86. The State reported that the current administration had reduced repatriations and enhanced channels of communication with the State of Haiti by creating various commissions and organs that sought to establish a climate of cooperation between the two peoples. In this way, the Governments of Haiti and the Dominican Republic undertook to initiate by March 4, 2002, at the latest, a process to provide identity documents to their nationals. The joint declaration signed on January 16, 2002, by Presidents Hipólito Mejía and Jean-Bertrand Aristide provides that the process to furnish foreigners with identity documents is an obligation mutually contracted through the commitment to, and the adoption by exchange of notes of, the Declaration on Terms of Hire of their Nationals. The State informed the IACHR that the current administration has prepared a draft migration bill that proposed a new conception of the migration process, according to which, State intervention in the dynamics of migration should not be assumed merely as a repressive mechanism to control flows, but as an efficient mechanism to regulate them. In that context, the Government mentioned that “anti-Hatianism” as an official policy did not exist.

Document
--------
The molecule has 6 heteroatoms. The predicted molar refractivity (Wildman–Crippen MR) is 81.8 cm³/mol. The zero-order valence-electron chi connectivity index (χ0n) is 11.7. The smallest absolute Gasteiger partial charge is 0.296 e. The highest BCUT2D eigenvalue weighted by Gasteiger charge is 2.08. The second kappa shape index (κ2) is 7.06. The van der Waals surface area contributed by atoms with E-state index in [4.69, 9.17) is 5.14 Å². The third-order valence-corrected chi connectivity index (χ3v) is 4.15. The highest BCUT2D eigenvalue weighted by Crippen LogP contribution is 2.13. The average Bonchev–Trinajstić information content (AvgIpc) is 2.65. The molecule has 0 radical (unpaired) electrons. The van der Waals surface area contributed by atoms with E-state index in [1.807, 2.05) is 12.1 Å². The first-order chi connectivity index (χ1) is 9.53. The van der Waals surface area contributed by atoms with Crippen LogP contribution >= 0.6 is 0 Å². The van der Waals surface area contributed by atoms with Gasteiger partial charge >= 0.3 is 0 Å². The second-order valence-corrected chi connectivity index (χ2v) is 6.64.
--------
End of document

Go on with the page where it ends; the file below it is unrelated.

88. The Commission notes with concern that the Dominican State continues its practice of mass deportations. On January 24, 2001, the Director General of Migration, Trajano Moreta Cuevas, said that 14,000 Haitians were repatriated in the year 2000 alone, and an estimated one million Haitians without documents were currently residing on Dominican soil. Various sources alleged to the Commission that around 9,000 Haitians were deported in 2001. The IACHR also notes with concern that expulsions are carried out in a violent manner, before Haitians workers can collect their wages and contact their families. The expulsions are carried out in direct contravention of the guidelines set down in the Binational Agreement on Conditions of Deportation, adopted in December 1999.
89. In January 2001, the Commission was informed about various incidents concerning Haitian immigrants who enter the Dominican Republic. One of them involved the machine-gunning by a Dominican Army patrol of a bus that was carrying Haitians, leaving two dead and several injured. The Commission notes that this is not the first such incident, since in June 2000 another bus was also machine-gunned, resulting in the deaths of seven people, six of whom were Haitians and one Dominican. This incident occurred in Guayabin, Monte Cristi Province.